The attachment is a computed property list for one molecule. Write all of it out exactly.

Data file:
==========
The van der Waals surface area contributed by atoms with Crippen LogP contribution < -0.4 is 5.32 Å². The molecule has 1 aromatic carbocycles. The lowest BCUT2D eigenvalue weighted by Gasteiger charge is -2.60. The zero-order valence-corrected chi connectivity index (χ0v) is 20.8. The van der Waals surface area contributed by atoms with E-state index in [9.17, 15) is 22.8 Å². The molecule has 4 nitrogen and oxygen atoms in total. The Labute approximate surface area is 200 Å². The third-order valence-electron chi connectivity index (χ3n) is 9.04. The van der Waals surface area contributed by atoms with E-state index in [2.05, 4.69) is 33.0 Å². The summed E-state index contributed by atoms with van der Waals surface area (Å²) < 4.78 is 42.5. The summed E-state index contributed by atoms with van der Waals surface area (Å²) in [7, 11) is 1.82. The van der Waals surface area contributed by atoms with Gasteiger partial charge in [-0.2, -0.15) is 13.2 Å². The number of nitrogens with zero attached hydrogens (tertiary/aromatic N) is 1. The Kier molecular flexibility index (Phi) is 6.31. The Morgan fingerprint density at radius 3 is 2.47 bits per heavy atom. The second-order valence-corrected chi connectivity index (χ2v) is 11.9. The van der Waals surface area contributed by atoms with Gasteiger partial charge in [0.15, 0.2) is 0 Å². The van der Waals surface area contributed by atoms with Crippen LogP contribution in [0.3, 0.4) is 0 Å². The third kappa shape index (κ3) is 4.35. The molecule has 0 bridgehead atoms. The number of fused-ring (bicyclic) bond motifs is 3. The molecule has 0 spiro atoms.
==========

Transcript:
The van der Waals surface area contributed by atoms with Crippen LogP contribution < -0.4 is 5.32 Å². The molecule has 1 aromatic carbocycles. The lowest BCUT2D eigenvalue weighted by Gasteiger charge is -2.60. The zero-order valence-corrected chi connectivity index (χ0v) is 20.8. The van der Waals surface area contributed by atoms with E-state index in [9.17, 15) is 22.8 Å². The molecule has 4 nitrogen and oxygen atoms in total. The Labute approximate surface area is 200 Å². The third-order valence-electron chi connectivity index (χ3n) is 9.04. The van der Waals surface area contributed by atoms with E-state index in [2.05, 4.69) is 33.0 Å². The summed E-state index contributed by atoms with van der Waals surface area (Å²) < 4.78 is 42.5. The summed E-state index contributed by atoms with van der Waals surface area (Å²) in [7, 11) is 1.82. The van der Waals surface area contributed by atoms with Gasteiger partial charge in [-0.2, -0.15) is 13.2 Å². The number of nitrogens with zero attached hydrogens (tertiary/aromatic N) is 1. The Kier molecular flexibility index (Phi) is 6.31. The Morgan fingerprint density at radius 3 is 2.47 bits per heavy atom. The second-order valence-corrected chi connectivity index (χ2v) is 11.9. The van der Waals surface area contributed by atoms with Gasteiger partial charge in [0.15, 0.2) is 0 Å². The van der Waals surface area contributed by atoms with Crippen LogP contribution in [0.3, 0.4) is 0 Å². The third kappa shape index (κ3) is 4.35. The molecule has 0 bridgehead atoms. The number of fused-ring (bicyclic) bond motifs is 3. The molecule has 0 spiro atoms.